A common phrase is “doing badly in bad times”. A stock that does poorly at the same time the investor is losing his job carries an additional dimension of risk.

Dave
Growth, on average did worse in bad times than Value over the last twenty years. 2000-2003 was a good example of that.

Perhaps, if you are talking about the value factor itself, it may be riskier over the last 100 years, but growth FUNDs (which can be invested in) have generally had higher volatility and performed worse in pullbacks than their value counterparts.
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Re: Factor ETFs For Diversification Or “Diworsification”

Post by nisiprius » Mon May 20, 2019 9:37 am

Fama, in an interview no longer available on Dimensional's website, said:
Interviewer: Some people... assume that you would recommend most investors have a big helping of small and value stocks in their portfolios. Is that a fair representation of your views?

Fama: Um, no. (Laughs) Basically this a risk story the way we tell it, so there is no optimal portfolio. The way I like to talk about it when I give presentations for DFA or other people is, in every asset pricing model, the market portfolio is always an efficient portfolio. It's always a relevant portfolio for an investor to hold. And investors can decide to tilt away from that based on their personal tastes. But that's what it amounts to. You can decide to tilt toward more value or smaller size based on your tastes for these dimensions of risk. But you needn't do it. You could also decide to go the other way. You could look at the premiums and say, no, I think I like the growth stocks better. Then, as long as you get a diversified portfolio of them, I can't argue with that either. So there's a whole multi-dimensional continuum here of efficient portfolios that anybody can decide to buy that I can't quarrel with. And I have no recommendations about because I think it's totally a matter of taste. If you eat oranges and I eat apples I can't really quarrel very much with that.
My interpretation of Fama, with several jumps and "read somewheres" added, is that Fama believes that, yes, there is a value premium but that it is explained entirely by higher risk.

By "dimensions of risk" I assume that he means things like skew or kurtosis or something. For example, I've "read somewhere" that value stocks have negative skew--they have small but consistent outperformance most of the time, but when they crash they crash badly. And that growth stocks have positive skew--they have small but consistent underperformance most of the time, but once in a while they hit the jackpot.

I've also "read somewhere," probably one of Larry Swedroe's columns, that many investors prefer positive skew.

The traditional factor maven point of view is that this is irrational, that they are overpaying, and that the rational investor exploits this by investing in value. But this is only true if you assume that there's something objectively wrong with preferring positive skew.

And Fama says "You can decide to tilt toward more value or smaller size based on your tastes... You could also... say, no, I think I like the growth stocks better... I think it's totally a matter of taste. If you eat oranges and I eat apples I can't really quarrel very much with that."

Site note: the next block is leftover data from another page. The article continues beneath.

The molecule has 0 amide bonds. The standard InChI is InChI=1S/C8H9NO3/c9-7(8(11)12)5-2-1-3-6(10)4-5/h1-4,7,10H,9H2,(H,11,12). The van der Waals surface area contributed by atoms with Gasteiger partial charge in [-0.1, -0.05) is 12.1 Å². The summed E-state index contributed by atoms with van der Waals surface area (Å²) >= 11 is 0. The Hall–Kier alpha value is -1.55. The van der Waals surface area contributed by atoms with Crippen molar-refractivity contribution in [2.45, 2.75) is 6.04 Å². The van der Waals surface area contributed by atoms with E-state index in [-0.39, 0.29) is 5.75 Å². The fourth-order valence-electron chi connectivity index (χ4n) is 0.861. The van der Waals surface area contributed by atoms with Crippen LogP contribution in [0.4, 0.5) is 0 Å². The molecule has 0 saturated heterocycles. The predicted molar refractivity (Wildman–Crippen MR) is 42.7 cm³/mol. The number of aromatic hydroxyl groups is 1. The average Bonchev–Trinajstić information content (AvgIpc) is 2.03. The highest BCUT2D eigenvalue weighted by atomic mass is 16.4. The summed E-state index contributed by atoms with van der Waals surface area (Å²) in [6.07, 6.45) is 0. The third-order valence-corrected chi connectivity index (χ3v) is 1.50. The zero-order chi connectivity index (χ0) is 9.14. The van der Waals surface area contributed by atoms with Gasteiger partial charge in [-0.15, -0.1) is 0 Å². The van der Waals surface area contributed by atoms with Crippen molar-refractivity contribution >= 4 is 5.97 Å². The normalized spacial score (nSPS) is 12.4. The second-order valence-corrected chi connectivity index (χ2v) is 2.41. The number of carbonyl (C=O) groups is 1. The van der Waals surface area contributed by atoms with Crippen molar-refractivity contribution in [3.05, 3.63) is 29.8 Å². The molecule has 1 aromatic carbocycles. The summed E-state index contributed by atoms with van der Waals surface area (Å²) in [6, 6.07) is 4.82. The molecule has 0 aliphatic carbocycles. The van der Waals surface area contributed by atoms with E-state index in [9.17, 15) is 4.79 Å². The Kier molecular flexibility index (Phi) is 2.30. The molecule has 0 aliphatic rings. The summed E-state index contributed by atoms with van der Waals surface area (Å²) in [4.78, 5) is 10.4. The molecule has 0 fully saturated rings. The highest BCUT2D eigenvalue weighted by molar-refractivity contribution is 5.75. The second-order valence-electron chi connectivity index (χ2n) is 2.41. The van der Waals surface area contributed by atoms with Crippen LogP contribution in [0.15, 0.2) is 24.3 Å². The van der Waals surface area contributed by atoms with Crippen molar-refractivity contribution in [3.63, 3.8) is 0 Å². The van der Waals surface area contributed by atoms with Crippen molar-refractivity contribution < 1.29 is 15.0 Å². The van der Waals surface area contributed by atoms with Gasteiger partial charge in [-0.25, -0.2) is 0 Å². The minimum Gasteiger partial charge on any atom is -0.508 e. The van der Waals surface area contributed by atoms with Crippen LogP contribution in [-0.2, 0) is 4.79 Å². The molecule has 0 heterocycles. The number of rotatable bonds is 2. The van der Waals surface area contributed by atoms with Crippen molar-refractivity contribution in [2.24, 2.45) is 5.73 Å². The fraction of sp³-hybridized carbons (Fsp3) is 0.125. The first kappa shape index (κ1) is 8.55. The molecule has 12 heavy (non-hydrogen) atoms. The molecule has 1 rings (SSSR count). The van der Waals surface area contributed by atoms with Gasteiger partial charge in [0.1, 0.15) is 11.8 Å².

So the rational approach would seem to be to devise some kind of second-order risk tolerance measurement instrument, a risk tolerance questionnaire that assesses, not your tolerance for risk, but your preference for positive or negative skew. Or for whatever Fama means by "dimensions of risk." Let's say, a questionnaire that assesses your preference for growth or for value. OK, I don't think it's possible, but that would be the rational approach.

And the conclusion is that you should figure out what you prefer, and only tilt toward value, not because of anything you believe about risk or return, but because you prefer the "dimensions of risk" that value has.

As nearly as I can judge my personal preferences, I don't want to touch negative skew with a ten-foot pole, and if that's what value is, it's not for me.

Throw into this a bias problem. We are too apt to use what I call the "athletic model of performance assessment," that is to say counts or percentages of wins and losses. An athlete gets the same gold medal whether she wins by a minute or a millisecond. This gives a competitive advantage to managers who can create negative skew by their strategy. If, like Bill Miller, you can beat the S&P 500 fifteen years in a row, you will become personally rich, even if negative skew results in losing all of the outperformance back again in just three years.

It should be noted, by the way, that the opposite of "lottery tickets" (positive skew) is "gambling systems." These are all forms of the martingale, usually obfuscated, which in essence consists of doubling your bet every time you lose until you eventually win. Such a strategy produces a steady, regular stream of small wins that make it appear that the system is working. It produces rare catastrophic losses (you go bankrupt before you can double the bet again), but because they are rare you can brush them off as "nobody could possibly have foreseen." In gambling, of course, the long-term expected return is negative. In investing, it is (hopefully) positive. But you can still a pattern of "high chance of small outperformance, misjudged as consistent outperformance, interrupted by small catastrophic losses, that can be explained away as rare anomalies that shouldn't count."

Negative skew. Ugh. I hatesssss it, I hatesssss it I doessss. If you like it, you are welcome to your risk premium for taking it.
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Re: Factor ETFs For Diversification Or “Diworsification”

Post by vineviz » Mon May 20, 2019 10:37 am

nisiprius wrote:
Mon May 20, 2019 9:37 am
By "dimensions of risk" I assume that he means things like skew or kurtosis or something.